Michigan Republicans decide that people can live on $9.25 an hour for the next decade

By Eillie Anzilotti

In the lead-up to the midterm elections in November, grassroots organizers in Michigan campaigned to get a higher minimum wage on the ballot. Activists for a campaign called One Fair Wage demanded that the state’s minimum wage increase from $9.25 an hour to $12 by 2022. A companion initiative drafted by MI Time to Care called for the state to mandate 72 hours of paid sick leave annually for all workers, no exception, plus an hour of extra sick time for every 30 hours worked.

Sensing that both initiatives, which gathered more than the required number of signatures to appear on the ballot, would pass, Michigan’s Republican-controlled legislature headed off the vote on the ballot and approved the two measures as law in September. In Michigan law, the legislature is granted the power to intercept initiatives headed for the ballot and make them state law, ostensibly to save the money and resources that would go into continuing to campaign for measures that are likely to pass anyway.

But Michigan’s legislature used this this legal shortcut not in response to the popular will of its constituents, but to use its last gasp of power to gut the laws before the new Democratic leadership (the state’s first in over eight years) takes control in January. The Republican-controlled legislature set the laws to come into effect in March 2019, giving them enough time to tamper with them before leaving office.

This week, the Michigan House approved an amendment to the law that would move the timeline for the $12 minimum wage phase-in back to 2030; the Senate already voted in favor last week. Adjusted for inflation over the next decade, this essentially could mean a pay decrease for some workers in the state. Amendments to the paid sick-leave law would roll the number of mandatory days back to four, and exempt businesses with fewer than 50 workers, which employ around 1 million of Michigan’s roughly 4.2 million workers. The amendments will go to Governor Rick Snyder for approval next week.

None of this exactly comes as a surprise. When the Michigan legislature decided to head off the ballot vote for these two proposals, Senate Arlan Meekhof said that they would alter them to make them “more acceptable to the business community”–as in, not requiring them to consider the human needs of their workers. (We’ve reached out to Michigan House and Senate leadership, and will update the story if we receive comment.) The current minimum wage in the state, according to the MIT Living Wage Calculator, falls below the $10.87 per hour that a single adult needs, and incredibly below the $23.12 a single adult with a child would need. The more rapid phase-in of the $12 minimum wage would certainly help close some gaps for hourly workers, and the more robust paid sick-leave policies would ensure that they wouldn’t have to sacrifice their health to do so.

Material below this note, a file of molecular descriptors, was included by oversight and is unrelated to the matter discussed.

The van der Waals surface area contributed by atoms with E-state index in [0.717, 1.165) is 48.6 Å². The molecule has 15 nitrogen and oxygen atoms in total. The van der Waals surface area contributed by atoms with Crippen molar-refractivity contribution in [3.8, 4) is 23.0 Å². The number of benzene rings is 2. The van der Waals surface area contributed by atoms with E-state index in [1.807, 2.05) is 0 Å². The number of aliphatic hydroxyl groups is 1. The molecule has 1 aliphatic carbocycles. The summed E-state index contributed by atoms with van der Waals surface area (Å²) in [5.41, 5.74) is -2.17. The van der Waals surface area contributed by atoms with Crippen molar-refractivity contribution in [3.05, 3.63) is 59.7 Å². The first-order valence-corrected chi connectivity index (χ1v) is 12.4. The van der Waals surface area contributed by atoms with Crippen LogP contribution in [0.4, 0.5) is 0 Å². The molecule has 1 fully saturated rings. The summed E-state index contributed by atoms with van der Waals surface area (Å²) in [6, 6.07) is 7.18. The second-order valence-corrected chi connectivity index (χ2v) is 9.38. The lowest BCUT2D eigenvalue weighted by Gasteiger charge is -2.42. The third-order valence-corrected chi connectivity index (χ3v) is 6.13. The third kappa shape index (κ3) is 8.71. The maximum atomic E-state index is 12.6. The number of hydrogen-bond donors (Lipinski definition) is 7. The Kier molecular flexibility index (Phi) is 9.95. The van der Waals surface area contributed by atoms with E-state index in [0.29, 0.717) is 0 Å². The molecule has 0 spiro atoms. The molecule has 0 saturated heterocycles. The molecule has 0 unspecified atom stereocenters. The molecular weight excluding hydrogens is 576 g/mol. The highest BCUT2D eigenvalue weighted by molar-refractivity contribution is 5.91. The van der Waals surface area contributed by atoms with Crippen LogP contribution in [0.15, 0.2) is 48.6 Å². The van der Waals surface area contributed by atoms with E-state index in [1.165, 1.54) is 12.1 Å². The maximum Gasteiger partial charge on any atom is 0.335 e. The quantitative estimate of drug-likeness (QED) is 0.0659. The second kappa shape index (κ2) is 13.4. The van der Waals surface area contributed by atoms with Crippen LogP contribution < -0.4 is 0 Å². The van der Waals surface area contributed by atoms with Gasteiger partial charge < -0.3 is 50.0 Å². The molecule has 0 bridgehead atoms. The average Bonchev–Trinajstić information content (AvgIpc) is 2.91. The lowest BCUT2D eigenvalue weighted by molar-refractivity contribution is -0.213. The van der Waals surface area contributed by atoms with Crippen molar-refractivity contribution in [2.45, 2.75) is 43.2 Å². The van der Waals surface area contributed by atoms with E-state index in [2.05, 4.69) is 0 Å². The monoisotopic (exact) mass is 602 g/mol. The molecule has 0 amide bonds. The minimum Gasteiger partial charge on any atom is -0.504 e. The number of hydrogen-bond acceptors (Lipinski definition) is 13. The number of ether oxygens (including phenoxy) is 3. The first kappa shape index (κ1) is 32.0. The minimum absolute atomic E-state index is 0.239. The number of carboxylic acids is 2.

In recent years, other Republican-controlled states like Missouri have worked to stymie minimum wage hikes. This year, Missouri and Arkansas circumvented their conservative legislatures and secured minimum wage raises via ballot initiative. Without the same loophole as the Michigan legislature has to intercept the laws, these initiatives will take effect.

While Michigan Democrats are, for the time being, unable to do anything to stop the approval of the amendments that will weaken wages and paid sick leave, there’s a chance they may not be implemented. A provision in the law that allows the Michigan legislature to intercept a ballot initiative says that the legislature cannot amend the intercepted ballot initiative in the same session–which is exactly what this legislature is trying to do. The same leadership behind the original ballot initiative effort may mount a lawsuit against the legislature, and the state’s Supreme Court will likely review the constitutionality of the amendments. Regardless of the outcome, the situation in Michigan demonstrates the extent to which conservative lawmakers will go to keep money from flowing to people in need, despite the popular demand for fairer wages and leave policies from voters across the political spectrum.


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